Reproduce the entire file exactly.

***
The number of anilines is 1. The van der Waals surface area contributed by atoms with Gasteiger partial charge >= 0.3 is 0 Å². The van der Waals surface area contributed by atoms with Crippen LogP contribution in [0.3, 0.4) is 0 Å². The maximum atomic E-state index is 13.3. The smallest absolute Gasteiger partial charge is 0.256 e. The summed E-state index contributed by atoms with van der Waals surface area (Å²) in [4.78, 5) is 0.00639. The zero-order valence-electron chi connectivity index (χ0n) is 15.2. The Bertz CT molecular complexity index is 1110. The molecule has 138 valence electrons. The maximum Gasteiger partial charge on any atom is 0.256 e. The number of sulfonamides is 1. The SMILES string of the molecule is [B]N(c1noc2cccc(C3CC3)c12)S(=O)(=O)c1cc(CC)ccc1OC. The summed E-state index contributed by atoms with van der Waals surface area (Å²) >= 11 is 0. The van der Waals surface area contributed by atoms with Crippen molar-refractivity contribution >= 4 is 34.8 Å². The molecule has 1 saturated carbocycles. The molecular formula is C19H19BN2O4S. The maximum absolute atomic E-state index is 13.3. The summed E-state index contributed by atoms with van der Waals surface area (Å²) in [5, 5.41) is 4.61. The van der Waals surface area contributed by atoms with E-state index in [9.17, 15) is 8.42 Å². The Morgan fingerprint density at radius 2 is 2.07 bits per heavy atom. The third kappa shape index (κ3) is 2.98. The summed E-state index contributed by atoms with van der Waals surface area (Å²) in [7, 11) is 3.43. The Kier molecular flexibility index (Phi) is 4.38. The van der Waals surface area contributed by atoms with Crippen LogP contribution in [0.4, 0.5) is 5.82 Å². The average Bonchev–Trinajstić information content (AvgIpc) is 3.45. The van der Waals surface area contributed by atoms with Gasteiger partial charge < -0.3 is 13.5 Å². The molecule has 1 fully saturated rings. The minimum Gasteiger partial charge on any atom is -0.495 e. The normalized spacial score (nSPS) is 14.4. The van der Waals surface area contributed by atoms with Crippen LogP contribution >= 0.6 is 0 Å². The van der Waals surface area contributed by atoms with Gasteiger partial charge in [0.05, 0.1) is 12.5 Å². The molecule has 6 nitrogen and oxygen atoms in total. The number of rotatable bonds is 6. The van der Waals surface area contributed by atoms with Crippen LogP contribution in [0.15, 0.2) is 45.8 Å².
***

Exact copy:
The number of anilines is 1. The van der Waals surface area contributed by atoms with Gasteiger partial charge >= 0.3 is 0 Å². The van der Waals surface area contributed by atoms with Crippen LogP contribution in [0.3, 0.4) is 0 Å². The maximum atomic E-state index is 13.3. The smallest absolute Gasteiger partial charge is 0.256 e. The summed E-state index contributed by atoms with van der Waals surface area (Å²) in [4.78, 5) is 0.00639. The zero-order valence-electron chi connectivity index (χ0n) is 15.2. The Bertz CT molecular complexity index is 1110. The molecule has 138 valence electrons. The maximum Gasteiger partial charge on any atom is 0.256 e. The number of sulfonamides is 1. The SMILES string of the molecule is [B]N(c1noc2cccc(C3CC3)c12)S(=O)(=O)c1cc(CC)ccc1OC. The summed E-state index contributed by atoms with van der Waals surface area (Å²) >= 11 is 0. The van der Waals surface area contributed by atoms with Crippen molar-refractivity contribution >= 4 is 34.8 Å². The molecule has 1 saturated carbocycles. The molecular formula is C19H19BN2O4S. The maximum absolute atomic E-state index is 13.3. The summed E-state index contributed by atoms with van der Waals surface area (Å²) in [5, 5.41) is 4.61. The van der Waals surface area contributed by atoms with E-state index in [9.17, 15) is 8.42 Å². The Morgan fingerprint density at radius 2 is 2.07 bits per heavy atom. The third kappa shape index (κ3) is 2.98. The summed E-state index contributed by atoms with van der Waals surface area (Å²) in [7, 11) is 3.43. The Kier molecular flexibility index (Phi) is 4.38. The van der Waals surface area contributed by atoms with Crippen LogP contribution in [0.4, 0.5) is 5.82 Å². The average Bonchev–Trinajstić information content (AvgIpc) is 3.45. The van der Waals surface area contributed by atoms with Gasteiger partial charge < -0.3 is 13.5 Å². The molecule has 1 fully saturated rings. The minimum Gasteiger partial charge on any atom is -0.495 e. The normalized spacial score (nSPS) is 14.4. The van der Waals surface area contributed by atoms with Crippen LogP contribution >= 0.6 is 0 Å². The van der Waals surface area contributed by atoms with Gasteiger partial charge in [0.05, 0.1) is 12.5 Å². The molecule has 6 nitrogen and oxygen atoms in total. The number of rotatable bonds is 6. The van der Waals surface area contributed by atoms with Crippen LogP contribution in [0.15, 0.2) is 45.8 Å².